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Hack allows free access to in-app iOS purchases [u]

post #1 of 68
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A video released on Wednesday reportedly details an iOS "hack" that allows free access to in-app purchases for certain apps and is likely to cause developers to lose money until the hole is patched.

Editor's note: AppleInsider does not condone illegal activity or EULA abuse and in no way endorses the activity described below. As such this article is presented purely for discussion.

According to a report by MacWorld, Russian coder Alexey V. Borodin is responsible for finding and taking advantage of the exploit which was subsequently posted to YouTube. As of this writing the video had accumulated over 2,000 views.

The process entails installing forged digital certificates onto an iOS device and connecting to a unique DNS server which the app believes to be Apple's official App Store. Borodin explains that the server then sends spoofed code receipts, normally issued by Apple, to the app which in turn validates the purchase. He goes on to say that the receipts were "easy to spoof" because they are generic and contain no specific user data.

While other hacks require a jailbroken iOS device able to run proprietary code, the newest iOS exploit simply takes advantage of what can be perceived as a hole in Apple's purchasing system.

Apparently Borodin created the bypass as a "challenge" to developers of CSR Racing, a so-called "freemium" app that costs nothing to download but offers exclusive in-app purchases to unlock special content.

?I set this up due to hungry and lazy developers, Borodin wrote in an instant message conversation with the publication. "I was very angry to see that CSR Racing developer taking money from me every single breath.?

App Hack
Screenshot of Borodin's in-app purchasing workaround being used on CSR Racing. | ZonD80's YouTube channel


Instapaper developer Marco Arment believes that the hack will only work for one-time in-app purchases while subscription-based buys should be unaffected.

?It probably won?t affect the auto-renewing subscriptions, since they rely on a lot of server-side processing to track, but it wouldn?t surprise me if it could affect any other [in-app purchase] type (including non-renewable ?subscriptions? like what Instapaper uses) if the apps don?t check with Apple?s verification servers from their own web services,? Arment writes.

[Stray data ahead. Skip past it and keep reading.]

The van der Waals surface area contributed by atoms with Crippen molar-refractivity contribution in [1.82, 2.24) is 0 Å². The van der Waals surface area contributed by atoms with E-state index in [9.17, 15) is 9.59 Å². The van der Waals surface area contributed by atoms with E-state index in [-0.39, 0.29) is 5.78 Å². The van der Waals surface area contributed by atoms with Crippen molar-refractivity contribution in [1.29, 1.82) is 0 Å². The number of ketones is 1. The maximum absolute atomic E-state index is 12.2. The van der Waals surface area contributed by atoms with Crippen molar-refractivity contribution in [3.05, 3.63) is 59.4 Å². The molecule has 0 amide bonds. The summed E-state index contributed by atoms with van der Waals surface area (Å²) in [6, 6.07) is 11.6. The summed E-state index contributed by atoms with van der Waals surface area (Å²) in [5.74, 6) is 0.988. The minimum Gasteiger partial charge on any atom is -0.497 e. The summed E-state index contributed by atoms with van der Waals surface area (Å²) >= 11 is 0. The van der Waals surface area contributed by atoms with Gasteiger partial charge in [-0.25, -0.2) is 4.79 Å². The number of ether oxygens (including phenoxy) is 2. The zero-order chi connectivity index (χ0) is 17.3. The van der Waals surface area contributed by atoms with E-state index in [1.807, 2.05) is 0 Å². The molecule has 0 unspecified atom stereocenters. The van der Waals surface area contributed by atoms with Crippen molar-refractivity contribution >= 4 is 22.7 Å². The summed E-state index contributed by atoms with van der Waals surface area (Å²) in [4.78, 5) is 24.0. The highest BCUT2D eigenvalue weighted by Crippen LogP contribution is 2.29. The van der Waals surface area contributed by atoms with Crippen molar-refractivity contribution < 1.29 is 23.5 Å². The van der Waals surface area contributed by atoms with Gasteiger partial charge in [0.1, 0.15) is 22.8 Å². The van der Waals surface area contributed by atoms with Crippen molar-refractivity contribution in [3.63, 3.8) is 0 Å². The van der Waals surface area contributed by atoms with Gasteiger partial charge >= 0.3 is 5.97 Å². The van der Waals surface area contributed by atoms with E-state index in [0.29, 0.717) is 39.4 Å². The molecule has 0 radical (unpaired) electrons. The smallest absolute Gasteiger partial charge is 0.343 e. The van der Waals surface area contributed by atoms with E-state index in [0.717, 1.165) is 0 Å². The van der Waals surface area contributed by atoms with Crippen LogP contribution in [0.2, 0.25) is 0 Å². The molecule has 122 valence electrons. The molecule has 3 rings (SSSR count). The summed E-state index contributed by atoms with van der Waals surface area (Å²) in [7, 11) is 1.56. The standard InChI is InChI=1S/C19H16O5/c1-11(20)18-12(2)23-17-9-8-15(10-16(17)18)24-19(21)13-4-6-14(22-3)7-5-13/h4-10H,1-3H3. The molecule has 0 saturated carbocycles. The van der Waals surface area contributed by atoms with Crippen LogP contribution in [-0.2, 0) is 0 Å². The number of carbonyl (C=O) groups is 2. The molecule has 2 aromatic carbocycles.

Employing the hack not only affects developers' incomes but users could face negative implications as well and the fault may lie with Apple's purchasing system.

?I can see the Apple ID and password [of users who use the hack],? Borodin said. ?But not the credit card information.? It appears that Apple's system passes both bits of sensitive information to the Apple Store server in unencrypted plain text.

The exploit is likely an easy fix for Apple, said developer Marco Tabini, though a patch woud likely involve a software update.

Borodin claims that he is not worried about any legal action from Apple and instead took a different spin on the situation: ?I?m a happy user of iPhone 4S ? I think they will hire me.?

Update: Apple caught wind of Borodin's successful App Store receipt validation scheme and has issued the following statement (via The Loop):

?The security of the App Store is incredibly important to us and the developer community, Natalie Harrison, told The Loop. ?We take reports of fraudulent activity very seriously and we are investigating.?

post #2 of 68
Okay, why are we reporting this at all?

"To get the word out and make sure Apple and developers know about it."

Still.

Originally Posted by Slurpy

There's just a TINY chance that Apple will also be able to figure out payments. Oh wait, they did already… …and you’re already f*ed.

 

Reply

Originally Posted by Slurpy

There's just a TINY chance that Apple will also be able to figure out payments. Oh wait, they did already… …and you’re already f*ed.

 

Reply
post #3 of 68
Quote:
Originally Posted by Tallest Skil View Post

"To get the word out and make sure Apple and developers know about it."
post #4 of 68
As a developer, I'd like to address Alexey with this... I'm an app developer who is neither lazy nor greedy. I'm trying to make a paycheck and it takes time and energy to create value in apps. We want to keep the cost of our app low, so we use in-app purchases when we add new features that not everyone wants to pay for. We already deal with the app being pirated and now we have the prospect of in-app purchases being stolen as well.

Why don't you get a life and actually try to improve upon your world instead of stealing from hard working developers who are trying to make a living?
post #5 of 68

This is probably better not blasted all over every Apple fansite.

post #6 of 68
Quote:
Originally Posted by Negafox View Post

This is probably better not blasted all over every Apple fansite.

Probably so, but too late because AI was actually late to this party.